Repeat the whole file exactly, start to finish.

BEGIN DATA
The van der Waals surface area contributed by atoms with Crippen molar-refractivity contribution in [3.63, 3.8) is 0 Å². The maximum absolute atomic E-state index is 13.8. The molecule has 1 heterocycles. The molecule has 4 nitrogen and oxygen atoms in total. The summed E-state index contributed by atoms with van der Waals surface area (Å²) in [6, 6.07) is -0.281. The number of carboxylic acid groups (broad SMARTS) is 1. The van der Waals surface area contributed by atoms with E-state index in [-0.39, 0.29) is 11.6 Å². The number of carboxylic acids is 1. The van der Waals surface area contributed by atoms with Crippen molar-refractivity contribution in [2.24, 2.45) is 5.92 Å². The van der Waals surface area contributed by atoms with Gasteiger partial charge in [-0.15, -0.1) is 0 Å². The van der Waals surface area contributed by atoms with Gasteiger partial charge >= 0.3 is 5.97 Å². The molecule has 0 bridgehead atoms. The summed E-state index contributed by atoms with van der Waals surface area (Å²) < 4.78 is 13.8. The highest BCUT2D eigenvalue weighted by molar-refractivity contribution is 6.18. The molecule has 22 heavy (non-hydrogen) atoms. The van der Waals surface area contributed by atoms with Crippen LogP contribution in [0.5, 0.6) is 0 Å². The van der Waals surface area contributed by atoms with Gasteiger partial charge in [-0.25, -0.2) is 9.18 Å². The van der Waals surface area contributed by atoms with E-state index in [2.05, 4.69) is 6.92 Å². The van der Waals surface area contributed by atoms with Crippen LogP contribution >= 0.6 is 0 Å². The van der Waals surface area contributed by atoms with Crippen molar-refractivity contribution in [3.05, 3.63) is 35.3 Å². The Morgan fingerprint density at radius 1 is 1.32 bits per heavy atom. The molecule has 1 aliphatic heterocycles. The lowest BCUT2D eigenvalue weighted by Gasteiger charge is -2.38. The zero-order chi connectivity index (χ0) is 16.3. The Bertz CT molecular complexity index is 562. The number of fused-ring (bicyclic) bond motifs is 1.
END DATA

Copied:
The van der Waals surface area contributed by atoms with Crippen molar-refractivity contribution in [3.63, 3.8) is 0 Å². The maximum absolute atomic E-state index is 13.8. The molecule has 1 heterocycles. The molecule has 4 nitrogen and oxygen atoms in total. The summed E-state index contributed by atoms with van der Waals surface area (Å²) in [6, 6.07) is -0.281. The number of carboxylic acid groups (broad SMARTS) is 1. The van der Waals surface area contributed by atoms with E-state index in [-0.39, 0.29) is 11.6 Å². The number of carboxylic acids is 1. The van der Waals surface area contributed by atoms with Crippen molar-refractivity contribution in [2.24, 2.45) is 5.92 Å². The van der Waals surface area contributed by atoms with Gasteiger partial charge in [-0.15, -0.1) is 0 Å². The van der Waals surface area contributed by atoms with Gasteiger partial charge >= 0.3 is 5.97 Å². The molecule has 0 bridgehead atoms. The summed E-state index contributed by atoms with van der Waals surface area (Å²) < 4.78 is 13.8. The highest BCUT2D eigenvalue weighted by molar-refractivity contribution is 6.18. The molecule has 22 heavy (non-hydrogen) atoms. The van der Waals surface area contributed by atoms with Crippen LogP contribution in [0.5, 0.6) is 0 Å². The van der Waals surface area contributed by atoms with Gasteiger partial charge in [-0.25, -0.2) is 9.18 Å². The van der Waals surface area contributed by atoms with E-state index in [2.05, 4.69) is 6.92 Å². The van der Waals surface area contributed by atoms with Crippen LogP contribution >= 0.6 is 0 Å². The van der Waals surface area contributed by atoms with Crippen molar-refractivity contribution in [3.05, 3.63) is 35.3 Å². The Morgan fingerprint density at radius 1 is 1.32 bits per heavy atom. The molecule has 1 aliphatic heterocycles. The lowest BCUT2D eigenvalue weighted by Gasteiger charge is -2.38. The zero-order chi connectivity index (χ0) is 16.3. The Bertz CT molecular complexity index is 562. The number of fused-ring (bicyclic) bond motifs is 1.